Tiffany lam
However, more often than not now, due to a rapidly changing climate, that is not what happens. This means that, for the majority, we humans have shelter from the elements, we subject our food-bearing plants to the rigours of the great outdoors and can do no more than hope for a good weather year. However, more often than not now, due to a rapidly changing climate, that is not what happens . Massive floods, long droughts, hurricanes and severe monsoons take their toll each year, destroying millions of tons of valuable crops. more often than not and more often than not now? what are they difference? does 'that is not what happens' means Nothing happens except Massive floods, severe monsoons...?
Nov 10, 2017 4:30 AM
Answers · 2
"More often than not" vs "More often than not now: Using now implies that it's something that happens now, but was different before. • eg I used to go the the gym a lot, but more often than not now I stay at home. Without using 'now', it sounds like it is something which has been true for a long time. With 'now', you are emphasising a change. "That is not what happens": It is related to what came before, in this case 'a good weather year'. Humans hope for a good weather year, but now this is not what happens; good weather years have gone (or a less frequent) because of climate change (and you see monsoons, floods, droughts, etc.). Hope that helps!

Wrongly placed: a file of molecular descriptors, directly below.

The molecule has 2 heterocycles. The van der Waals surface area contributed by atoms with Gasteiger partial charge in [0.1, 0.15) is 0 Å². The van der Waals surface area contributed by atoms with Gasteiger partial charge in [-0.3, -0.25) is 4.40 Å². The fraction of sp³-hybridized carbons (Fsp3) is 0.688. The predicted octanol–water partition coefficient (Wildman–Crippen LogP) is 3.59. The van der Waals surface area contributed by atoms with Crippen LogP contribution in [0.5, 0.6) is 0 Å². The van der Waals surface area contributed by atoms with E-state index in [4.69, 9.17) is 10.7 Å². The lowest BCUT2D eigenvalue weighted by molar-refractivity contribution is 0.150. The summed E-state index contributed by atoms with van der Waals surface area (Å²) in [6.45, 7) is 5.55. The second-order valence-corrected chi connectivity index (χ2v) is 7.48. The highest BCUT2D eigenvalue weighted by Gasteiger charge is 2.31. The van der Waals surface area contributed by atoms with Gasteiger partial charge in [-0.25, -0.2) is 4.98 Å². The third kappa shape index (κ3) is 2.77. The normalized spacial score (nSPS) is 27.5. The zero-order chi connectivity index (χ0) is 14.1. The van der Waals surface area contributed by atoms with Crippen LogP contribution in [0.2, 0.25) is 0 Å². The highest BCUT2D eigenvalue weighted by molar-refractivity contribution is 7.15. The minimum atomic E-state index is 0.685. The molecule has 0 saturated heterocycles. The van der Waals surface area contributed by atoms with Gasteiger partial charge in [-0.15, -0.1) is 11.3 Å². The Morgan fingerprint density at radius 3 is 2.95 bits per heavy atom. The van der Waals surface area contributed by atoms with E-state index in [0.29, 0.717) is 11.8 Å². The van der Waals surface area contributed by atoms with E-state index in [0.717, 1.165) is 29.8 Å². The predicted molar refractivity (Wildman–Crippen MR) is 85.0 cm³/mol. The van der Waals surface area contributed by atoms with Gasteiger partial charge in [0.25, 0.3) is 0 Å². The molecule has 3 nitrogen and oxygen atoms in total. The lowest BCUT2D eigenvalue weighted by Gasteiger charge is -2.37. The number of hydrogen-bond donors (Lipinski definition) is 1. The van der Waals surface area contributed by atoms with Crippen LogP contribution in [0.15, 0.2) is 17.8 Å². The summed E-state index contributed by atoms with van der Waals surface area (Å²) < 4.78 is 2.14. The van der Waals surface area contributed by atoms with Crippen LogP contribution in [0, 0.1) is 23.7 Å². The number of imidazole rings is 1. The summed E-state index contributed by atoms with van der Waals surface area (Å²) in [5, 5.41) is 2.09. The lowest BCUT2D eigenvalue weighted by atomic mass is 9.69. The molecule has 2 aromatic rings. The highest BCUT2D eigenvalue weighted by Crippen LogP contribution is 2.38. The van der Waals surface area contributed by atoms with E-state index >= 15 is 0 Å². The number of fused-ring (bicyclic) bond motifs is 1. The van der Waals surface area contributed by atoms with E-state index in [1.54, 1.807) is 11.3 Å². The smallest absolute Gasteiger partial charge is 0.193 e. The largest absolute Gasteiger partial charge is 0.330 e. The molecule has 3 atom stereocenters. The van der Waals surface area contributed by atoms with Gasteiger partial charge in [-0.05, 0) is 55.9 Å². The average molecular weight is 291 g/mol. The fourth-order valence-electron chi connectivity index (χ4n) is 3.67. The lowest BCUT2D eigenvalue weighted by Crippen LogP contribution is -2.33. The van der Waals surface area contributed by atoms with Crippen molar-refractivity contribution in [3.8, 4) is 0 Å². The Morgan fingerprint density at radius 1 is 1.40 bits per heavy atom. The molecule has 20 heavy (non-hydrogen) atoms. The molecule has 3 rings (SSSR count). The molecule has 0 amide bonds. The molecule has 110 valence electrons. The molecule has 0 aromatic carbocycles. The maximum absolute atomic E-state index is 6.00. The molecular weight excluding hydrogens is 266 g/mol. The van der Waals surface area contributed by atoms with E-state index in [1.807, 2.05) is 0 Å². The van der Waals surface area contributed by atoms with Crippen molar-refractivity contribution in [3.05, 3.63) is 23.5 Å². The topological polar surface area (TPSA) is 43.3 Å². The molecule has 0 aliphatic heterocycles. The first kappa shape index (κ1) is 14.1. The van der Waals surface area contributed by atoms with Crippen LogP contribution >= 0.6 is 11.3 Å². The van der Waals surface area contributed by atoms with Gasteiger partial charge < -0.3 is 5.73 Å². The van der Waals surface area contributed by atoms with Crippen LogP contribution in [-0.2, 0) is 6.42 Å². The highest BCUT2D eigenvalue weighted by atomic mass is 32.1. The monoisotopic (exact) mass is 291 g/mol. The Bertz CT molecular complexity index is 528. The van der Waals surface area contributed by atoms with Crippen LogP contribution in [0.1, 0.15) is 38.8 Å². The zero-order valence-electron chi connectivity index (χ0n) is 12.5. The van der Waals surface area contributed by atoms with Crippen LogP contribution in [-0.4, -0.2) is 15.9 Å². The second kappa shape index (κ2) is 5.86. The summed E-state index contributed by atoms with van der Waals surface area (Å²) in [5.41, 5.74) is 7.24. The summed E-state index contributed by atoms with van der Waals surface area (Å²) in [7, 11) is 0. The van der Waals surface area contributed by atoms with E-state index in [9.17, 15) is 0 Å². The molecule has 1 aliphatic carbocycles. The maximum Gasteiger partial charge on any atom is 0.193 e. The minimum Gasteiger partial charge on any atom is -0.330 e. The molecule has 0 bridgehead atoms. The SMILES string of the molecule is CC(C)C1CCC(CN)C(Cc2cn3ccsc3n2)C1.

November 10, 2017
It's not very well written. I had to read it a couple of times to work out what it means. It would be clearer with another comma - 'more often that not, now, there...' The 'now' is just emphasising that they are talking about the current situation. I think that 'that is not what happens' is directly referring to 'good weather years'. They then refine that to mention the extremes of floods and storms etc.
November 10, 2017
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